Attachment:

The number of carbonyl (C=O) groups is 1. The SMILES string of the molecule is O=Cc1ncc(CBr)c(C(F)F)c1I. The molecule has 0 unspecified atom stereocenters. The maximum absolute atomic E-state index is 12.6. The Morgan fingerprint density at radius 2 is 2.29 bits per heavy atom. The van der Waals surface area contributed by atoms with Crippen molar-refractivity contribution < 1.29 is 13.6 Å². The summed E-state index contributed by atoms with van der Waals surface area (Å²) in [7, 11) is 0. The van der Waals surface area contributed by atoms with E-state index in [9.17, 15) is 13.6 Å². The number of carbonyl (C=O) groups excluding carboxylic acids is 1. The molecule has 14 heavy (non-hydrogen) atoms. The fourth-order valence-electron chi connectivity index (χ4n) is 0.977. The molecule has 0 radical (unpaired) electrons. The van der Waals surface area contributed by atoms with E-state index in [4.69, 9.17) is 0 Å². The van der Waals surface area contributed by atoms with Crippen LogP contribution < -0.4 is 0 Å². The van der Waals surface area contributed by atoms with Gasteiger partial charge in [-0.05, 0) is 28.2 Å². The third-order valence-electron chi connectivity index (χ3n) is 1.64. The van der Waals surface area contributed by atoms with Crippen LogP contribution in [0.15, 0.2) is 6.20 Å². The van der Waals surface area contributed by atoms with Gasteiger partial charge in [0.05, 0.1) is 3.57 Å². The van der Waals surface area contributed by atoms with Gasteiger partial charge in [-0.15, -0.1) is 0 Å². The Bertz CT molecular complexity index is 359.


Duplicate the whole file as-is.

The number of carbonyl (C=O) groups is 1. The SMILES string of the molecule is O=Cc1ncc(CBr)c(C(F)F)c1I. The molecule has 0 unspecified atom stereocenters. The maximum absolute atomic E-state index is 12.6. The Morgan fingerprint density at radius 2 is 2.29 bits per heavy atom. The van der Waals surface area contributed by atoms with Crippen molar-refractivity contribution < 1.29 is 13.6 Å². The summed E-state index contributed by atoms with van der Waals surface area (Å²) in [7, 11) is 0. The van der Waals surface area contributed by atoms with E-state index in [9.17, 15) is 13.6 Å². The number of carbonyl (C=O) groups excluding carboxylic acids is 1. The molecule has 14 heavy (non-hydrogen) atoms. The fourth-order valence-electron chi connectivity index (χ4n) is 0.977. The molecule has 0 radical (unpaired) electrons. The van der Waals surface area contributed by atoms with E-state index in [4.69, 9.17) is 0 Å². The van der Waals surface area contributed by atoms with Crippen LogP contribution < -0.4 is 0 Å². The van der Waals surface area contributed by atoms with Gasteiger partial charge in [-0.05, 0) is 28.2 Å². The third-order valence-electron chi connectivity index (χ3n) is 1.64. The van der Waals surface area contributed by atoms with Crippen LogP contribution in [0.15, 0.2) is 6.20 Å². The van der Waals surface area contributed by atoms with Gasteiger partial charge in [0.05, 0.1) is 3.57 Å². The van der Waals surface area contributed by atoms with Gasteiger partial charge in [-0.15, -0.1) is 0 Å². The Bertz CT molecular complexity index is 359.